Research Article: Ultrasensitivity in signaling cascades revisited: Linking local and global ultrasensitivity estimations

Date Published: June 29, 2017

Publisher: Public Library of Science

Author(s): Edgar Altszyler, Alejandra C. Ventura, Alejandro Colman-Lerner, Ariel Chernomoretz, Ferenc Gallyas.


Ultrasensitive response motifs, capable of converting graded stimuli into binary responses, are well-conserved in signal transduction networks. Although it has been shown that a cascade arrangement of multiple ultrasensitive modules can enhance the system’s ultrasensitivity, how a given combination of layers affects a cascade’s ultrasensitivity remains an open question for the general case. Here, we introduce a methodology that allows us to determine the presence of sequestration effects and to quantify the relative contribution of each module to the overall cascade’s ultrasensitivity. The proposed analysis framework provides a natural link between global and local ultrasensitivity descriptors and it is particularly well-suited to characterize and understand mathematical models used to study real biological systems. As a case study, we have considered three mathematical models introduced by O’Shaughnessy et al. to study a tunable synthetic MAPK cascade, and we show how our methodology can help modelers better understand alternative models.

Partial Text

Sigmoidal input-output response modules are well-conserved in cell signaling networks. They might be used to implement binary responses, a key element in cellular decision-making processes. Additionally, sigmoidal modules might be part of more complex structures, where they can provide the nonlinearities which are needed in a broad spectrum of biological processes [1, 2], such as multistability [3, 4], adaptation [5], and oscillations [6]. There are several molecular mechanisms that are able to produce sigmoidal responses, such as inhibition by titration [7, 8], zero-order ultrasensitivity in covalent cycles [9, 10], and multistep activation processes such as multisite phosphorylation [11–15] or ligand binding to multimeric receptors [16].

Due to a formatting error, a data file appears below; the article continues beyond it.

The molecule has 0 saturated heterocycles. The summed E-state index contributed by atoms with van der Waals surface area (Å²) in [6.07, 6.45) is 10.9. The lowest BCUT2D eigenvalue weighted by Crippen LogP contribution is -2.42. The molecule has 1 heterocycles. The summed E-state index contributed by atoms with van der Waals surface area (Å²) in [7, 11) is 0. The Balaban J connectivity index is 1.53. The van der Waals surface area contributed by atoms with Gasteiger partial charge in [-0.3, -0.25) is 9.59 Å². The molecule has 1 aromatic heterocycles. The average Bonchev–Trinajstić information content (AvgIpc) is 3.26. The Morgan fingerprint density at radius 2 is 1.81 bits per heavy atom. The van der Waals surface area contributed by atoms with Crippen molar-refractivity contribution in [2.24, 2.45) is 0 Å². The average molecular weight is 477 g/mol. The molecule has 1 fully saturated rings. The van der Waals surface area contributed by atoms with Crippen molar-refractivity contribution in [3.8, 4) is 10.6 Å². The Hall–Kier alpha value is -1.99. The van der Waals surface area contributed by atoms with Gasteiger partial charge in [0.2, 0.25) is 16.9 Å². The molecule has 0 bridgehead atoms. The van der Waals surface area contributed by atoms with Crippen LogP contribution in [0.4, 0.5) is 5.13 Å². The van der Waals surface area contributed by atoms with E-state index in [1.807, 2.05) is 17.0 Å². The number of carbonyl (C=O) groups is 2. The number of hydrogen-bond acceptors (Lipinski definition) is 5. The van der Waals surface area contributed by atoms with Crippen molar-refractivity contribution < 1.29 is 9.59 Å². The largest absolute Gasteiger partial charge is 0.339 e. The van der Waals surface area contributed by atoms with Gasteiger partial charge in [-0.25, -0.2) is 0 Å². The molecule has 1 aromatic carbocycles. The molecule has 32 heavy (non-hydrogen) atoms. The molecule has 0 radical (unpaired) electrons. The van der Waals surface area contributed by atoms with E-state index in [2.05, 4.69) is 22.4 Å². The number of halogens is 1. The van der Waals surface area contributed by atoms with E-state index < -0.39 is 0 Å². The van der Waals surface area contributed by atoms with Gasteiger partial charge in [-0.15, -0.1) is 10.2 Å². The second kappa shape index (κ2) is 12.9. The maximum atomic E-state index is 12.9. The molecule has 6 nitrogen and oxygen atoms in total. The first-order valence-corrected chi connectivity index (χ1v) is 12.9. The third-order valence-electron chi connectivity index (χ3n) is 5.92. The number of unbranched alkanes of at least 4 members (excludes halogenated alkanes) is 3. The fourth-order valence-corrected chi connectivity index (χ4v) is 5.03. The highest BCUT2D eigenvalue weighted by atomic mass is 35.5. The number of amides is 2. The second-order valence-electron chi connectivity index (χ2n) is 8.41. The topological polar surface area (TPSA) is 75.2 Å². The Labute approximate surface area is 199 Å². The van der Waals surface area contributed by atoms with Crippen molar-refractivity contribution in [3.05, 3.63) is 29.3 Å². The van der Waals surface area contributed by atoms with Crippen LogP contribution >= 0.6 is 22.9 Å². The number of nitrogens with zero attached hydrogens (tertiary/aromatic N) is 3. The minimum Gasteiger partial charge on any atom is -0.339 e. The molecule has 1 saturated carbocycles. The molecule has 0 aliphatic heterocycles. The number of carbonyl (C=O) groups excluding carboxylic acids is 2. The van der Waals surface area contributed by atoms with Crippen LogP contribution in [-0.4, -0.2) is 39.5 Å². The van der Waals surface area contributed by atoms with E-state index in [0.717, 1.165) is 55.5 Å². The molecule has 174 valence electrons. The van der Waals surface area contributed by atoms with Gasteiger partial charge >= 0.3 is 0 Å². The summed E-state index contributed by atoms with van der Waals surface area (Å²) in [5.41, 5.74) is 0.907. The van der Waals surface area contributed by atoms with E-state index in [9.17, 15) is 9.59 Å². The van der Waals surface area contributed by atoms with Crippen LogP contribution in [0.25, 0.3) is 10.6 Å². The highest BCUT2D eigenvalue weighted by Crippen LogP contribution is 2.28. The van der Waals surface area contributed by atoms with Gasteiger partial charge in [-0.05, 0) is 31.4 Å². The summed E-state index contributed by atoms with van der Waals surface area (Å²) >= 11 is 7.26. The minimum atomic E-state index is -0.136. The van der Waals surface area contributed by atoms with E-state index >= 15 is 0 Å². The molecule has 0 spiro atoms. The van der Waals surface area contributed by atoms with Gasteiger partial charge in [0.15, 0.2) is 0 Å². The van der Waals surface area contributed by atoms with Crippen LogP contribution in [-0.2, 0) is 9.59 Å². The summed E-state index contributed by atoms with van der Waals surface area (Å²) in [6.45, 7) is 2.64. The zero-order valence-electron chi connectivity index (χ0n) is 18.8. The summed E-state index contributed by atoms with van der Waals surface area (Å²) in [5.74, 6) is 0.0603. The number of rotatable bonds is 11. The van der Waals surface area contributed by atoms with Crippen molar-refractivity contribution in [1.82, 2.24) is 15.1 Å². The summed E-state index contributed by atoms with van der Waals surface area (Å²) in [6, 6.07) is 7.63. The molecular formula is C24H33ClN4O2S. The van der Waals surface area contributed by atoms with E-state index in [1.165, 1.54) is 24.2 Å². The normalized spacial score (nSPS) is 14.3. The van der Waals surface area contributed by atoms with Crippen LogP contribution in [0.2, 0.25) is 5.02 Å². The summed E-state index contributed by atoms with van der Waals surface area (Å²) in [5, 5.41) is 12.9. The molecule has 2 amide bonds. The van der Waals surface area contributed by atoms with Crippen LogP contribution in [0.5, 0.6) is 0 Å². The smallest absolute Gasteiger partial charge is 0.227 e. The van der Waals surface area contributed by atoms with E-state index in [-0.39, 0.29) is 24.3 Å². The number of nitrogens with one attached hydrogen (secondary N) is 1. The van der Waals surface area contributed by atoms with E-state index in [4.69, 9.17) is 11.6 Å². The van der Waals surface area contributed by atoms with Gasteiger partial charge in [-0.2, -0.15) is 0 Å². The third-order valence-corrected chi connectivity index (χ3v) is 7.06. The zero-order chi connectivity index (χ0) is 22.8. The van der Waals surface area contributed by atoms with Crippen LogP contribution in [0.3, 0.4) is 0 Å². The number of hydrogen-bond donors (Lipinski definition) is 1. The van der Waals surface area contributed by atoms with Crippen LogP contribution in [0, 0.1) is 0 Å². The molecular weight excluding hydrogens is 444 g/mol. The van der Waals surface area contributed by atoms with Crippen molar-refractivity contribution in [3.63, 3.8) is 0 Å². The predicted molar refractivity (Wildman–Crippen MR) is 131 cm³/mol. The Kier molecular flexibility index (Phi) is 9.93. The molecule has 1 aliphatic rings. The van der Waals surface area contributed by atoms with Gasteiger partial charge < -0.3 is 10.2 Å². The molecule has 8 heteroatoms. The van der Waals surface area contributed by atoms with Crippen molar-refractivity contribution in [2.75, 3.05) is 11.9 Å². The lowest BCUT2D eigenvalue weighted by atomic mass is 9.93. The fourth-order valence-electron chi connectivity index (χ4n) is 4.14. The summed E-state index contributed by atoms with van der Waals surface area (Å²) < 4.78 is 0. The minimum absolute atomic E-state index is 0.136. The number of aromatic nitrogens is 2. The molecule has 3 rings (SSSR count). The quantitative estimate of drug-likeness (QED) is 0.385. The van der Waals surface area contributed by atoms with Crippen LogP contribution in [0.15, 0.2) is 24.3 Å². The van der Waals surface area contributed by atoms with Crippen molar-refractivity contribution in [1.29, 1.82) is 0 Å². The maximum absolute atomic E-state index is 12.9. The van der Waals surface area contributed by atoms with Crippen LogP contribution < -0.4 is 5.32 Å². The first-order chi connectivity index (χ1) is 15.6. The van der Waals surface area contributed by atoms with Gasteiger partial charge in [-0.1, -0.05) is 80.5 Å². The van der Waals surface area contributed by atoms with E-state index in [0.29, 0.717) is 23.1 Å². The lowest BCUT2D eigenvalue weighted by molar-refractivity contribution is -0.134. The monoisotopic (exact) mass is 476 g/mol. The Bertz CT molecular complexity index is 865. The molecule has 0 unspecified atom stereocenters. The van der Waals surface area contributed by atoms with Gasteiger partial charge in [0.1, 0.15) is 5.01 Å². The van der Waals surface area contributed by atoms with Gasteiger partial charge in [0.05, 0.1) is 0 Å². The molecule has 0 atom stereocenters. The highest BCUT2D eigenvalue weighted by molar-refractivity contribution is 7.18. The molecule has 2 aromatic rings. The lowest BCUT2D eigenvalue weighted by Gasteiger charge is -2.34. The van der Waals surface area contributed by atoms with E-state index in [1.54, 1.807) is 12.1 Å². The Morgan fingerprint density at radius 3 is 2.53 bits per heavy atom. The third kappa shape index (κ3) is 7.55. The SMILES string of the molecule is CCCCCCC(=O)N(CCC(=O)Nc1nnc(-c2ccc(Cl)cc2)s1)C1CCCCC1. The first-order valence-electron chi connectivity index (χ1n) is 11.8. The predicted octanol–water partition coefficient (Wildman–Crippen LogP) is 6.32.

The study of signal transmission and information processing inside the cell has been, and still is, an active field of research. In particular, the analysis of signaling cascades has received a lot of attention as they are well-conserved motifs that can be found in many cell fate decision systems. The aim of this paper was to propose a framework to characterize and better understand mathematical models used to study real biological systems. For a given mathematical model, the methodology we described, allowed us to disentangle the origin of the predicted ultrasensitivity behavior in terms of HWR repositioning and/or sequestration effects acting on the modular cascade architecture of interest. In this respect, even though we have not addressed the general and important problem of resolving the working principles acting on a given real cascade, we did provide a useful tool for modelers to better understand and perform educated choices between modeling alternatives.

In this article we provided a framework for characterizing mathematical models used to describe real biological systems of ultrasensitive character. We presented a mathematical link between global and local ultrasensitivity estimators for a sigmoidal unit and generalized these results for a cascade of such units. Using the introduced concept of HWR, the overall system’s ultrasensitivity could be defined in terms of effective contributions of each cascade layer. Moreover, we were able to explain the origin of the ultrasensitivity in a given mathematical model in terms of HWR repositioning and/or sequestration effects.




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